“When he started, Warner Robins was just a little old town with an air base in it,” said Perry Mayor Jim Worrall, the only area mayor with more time in office than Walker. “He’s from that old-style Georgia leadership. And it was fun to watch him through the years. He had a great vision for Warner Robins, and he just had so much ability.”

In 1997, Walker won re-election handily with 85 percent of the vote. Then in 2001, state Rep. Pam Bohannon, with whom Walker already had a tense relationship, challenged him. Walker took 64 percent of the vote. He ran unopposed in 2005.

He was in the middle of the first real challenge to his mayoralty, facing three opponents who all felt change was needed to see the city continue its ascent.

The three remaining mayoral candidates all expressed shock upon learning of his death.

Pharmaceutical sales representative Chuck Shaheen, struggling through tears, said he was shocked by the morning events.

“I’m just so sorry,” Shaheen said Monday afternoon.

A statement issued later said the Shaheen campaign was saddened by the news and that the Walker family has been “a landmark in the community for many years.”

“Warner Robins has lost a son whose footprint will forever be on the heart of our great city.”

Chuck Chalk, a retired Air Force veteran and program manager at Robins Air Force Base, said Walker should be remembered for the many years of service he gave to the city. He also urged action by all affected by the tragedy.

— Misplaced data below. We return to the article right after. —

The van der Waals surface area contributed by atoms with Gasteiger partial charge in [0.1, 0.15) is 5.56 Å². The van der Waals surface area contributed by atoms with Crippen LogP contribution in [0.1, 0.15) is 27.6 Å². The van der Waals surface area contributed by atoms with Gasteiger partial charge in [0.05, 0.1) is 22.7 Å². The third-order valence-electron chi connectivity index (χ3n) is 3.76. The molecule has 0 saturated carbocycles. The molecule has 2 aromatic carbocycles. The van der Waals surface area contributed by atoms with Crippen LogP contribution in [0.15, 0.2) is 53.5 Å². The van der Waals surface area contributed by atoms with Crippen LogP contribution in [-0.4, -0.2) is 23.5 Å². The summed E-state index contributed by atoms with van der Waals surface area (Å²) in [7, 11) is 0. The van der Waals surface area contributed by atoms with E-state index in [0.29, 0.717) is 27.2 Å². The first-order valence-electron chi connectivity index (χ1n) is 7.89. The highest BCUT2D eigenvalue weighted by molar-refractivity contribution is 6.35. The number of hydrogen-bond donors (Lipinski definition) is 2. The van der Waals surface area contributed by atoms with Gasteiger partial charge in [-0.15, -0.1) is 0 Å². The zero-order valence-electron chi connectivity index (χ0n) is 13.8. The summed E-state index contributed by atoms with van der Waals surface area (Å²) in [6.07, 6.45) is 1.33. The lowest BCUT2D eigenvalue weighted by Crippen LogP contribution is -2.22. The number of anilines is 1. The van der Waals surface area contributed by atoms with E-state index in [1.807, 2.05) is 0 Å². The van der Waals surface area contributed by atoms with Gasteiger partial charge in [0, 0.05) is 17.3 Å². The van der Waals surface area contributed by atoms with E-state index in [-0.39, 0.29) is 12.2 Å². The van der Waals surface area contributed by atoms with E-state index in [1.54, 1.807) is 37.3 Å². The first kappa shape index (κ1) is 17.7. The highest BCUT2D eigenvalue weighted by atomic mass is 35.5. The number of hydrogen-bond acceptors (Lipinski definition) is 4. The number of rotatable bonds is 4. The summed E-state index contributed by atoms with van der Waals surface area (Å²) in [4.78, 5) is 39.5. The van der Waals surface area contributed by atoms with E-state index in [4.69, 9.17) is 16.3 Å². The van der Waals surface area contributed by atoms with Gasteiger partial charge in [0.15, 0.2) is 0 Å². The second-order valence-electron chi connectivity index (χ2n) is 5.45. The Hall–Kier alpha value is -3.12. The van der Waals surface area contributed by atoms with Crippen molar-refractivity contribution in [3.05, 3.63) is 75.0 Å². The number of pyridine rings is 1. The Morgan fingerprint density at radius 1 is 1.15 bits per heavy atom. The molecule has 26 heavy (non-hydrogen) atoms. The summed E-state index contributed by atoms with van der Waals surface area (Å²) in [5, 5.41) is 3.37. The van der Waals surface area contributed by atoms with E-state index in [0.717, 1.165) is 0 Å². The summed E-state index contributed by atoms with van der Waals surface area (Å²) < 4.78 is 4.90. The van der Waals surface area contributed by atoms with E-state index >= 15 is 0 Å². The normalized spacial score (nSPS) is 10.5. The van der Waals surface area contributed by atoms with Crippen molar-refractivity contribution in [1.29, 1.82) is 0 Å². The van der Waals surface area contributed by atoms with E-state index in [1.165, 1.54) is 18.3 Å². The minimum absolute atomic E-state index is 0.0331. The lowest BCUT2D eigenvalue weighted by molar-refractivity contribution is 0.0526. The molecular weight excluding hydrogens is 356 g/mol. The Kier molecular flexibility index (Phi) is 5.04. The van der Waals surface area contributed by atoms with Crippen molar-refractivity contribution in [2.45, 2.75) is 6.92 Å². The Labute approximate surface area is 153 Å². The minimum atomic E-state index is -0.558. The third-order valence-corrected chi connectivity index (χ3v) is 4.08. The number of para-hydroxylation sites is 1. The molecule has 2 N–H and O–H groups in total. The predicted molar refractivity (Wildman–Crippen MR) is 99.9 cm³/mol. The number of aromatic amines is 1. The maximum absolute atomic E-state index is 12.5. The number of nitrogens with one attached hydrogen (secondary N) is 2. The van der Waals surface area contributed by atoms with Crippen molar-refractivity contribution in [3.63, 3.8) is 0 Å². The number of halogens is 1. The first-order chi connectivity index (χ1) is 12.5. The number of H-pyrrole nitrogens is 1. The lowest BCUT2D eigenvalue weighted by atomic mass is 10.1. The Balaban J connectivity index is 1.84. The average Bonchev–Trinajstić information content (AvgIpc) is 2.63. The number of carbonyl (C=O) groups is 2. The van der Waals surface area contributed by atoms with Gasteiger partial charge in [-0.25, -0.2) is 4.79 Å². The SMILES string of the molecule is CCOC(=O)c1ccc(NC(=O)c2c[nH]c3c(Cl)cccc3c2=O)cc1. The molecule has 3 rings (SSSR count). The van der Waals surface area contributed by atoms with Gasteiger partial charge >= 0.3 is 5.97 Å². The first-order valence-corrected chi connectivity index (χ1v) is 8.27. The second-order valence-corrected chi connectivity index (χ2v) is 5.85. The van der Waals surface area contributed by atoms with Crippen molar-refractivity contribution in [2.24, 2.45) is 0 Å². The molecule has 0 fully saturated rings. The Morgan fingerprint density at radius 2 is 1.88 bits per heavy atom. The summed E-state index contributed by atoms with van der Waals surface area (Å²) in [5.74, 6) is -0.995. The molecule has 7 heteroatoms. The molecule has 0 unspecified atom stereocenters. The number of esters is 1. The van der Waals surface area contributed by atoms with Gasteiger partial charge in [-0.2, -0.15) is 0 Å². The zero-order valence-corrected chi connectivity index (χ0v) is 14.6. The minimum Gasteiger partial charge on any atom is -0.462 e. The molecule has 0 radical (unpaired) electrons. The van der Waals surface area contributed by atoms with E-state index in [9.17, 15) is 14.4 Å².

“I encourage each pastor to attend to their congregations,” he said in a statement. “I encourage each citizen to get connected. You are not alone, and you can find a shoulder to rest your head.

“I encourage every citizen to open up and show some compassion in the days to come as we all deal with this loss in our own way.”

City Councilman Clifford Holmes, who has known Walker since he arrived in Warner Robins more than 40 years ago, said he was sitting in his campaign headquarters, in the same area as the mayor’s home, when police passed by. He immediately knew something serious was happening, but he never thought it would be related to the mayor.

“We’re all shocked and saddened that this happened to our mayor,” he said. “We’re sending our prayers to the family.”

Centerville Mayor Harold M. “Bubba” Edwards said he was driving to North Carolina when he heard the news.

“It’s a sad day for Middle Georgia,” Edwards said. “You never want to see that (ending) for someone who dedicated their life to public service.”

He said Walker had mentioned suffering from insomnia recently, but he hoped that it played no role in Mondays events.

Talton, who called Walker a friend, said he was deeply saddened by the circumstances of his death.

“I think the whole community is in shock,” Talton said. “Everybody is just really depressed and shocked.”

Talton said he talked with Walker by phone Friday and that he appeared to be upbeat. Talton said Walker told him he was excited about his re-election campaign and was planning to put up more election signs.

Telegraph staff writers Becky Purser, Liz Fabian, Jennifer Burk and Travis Fain contributed to this report.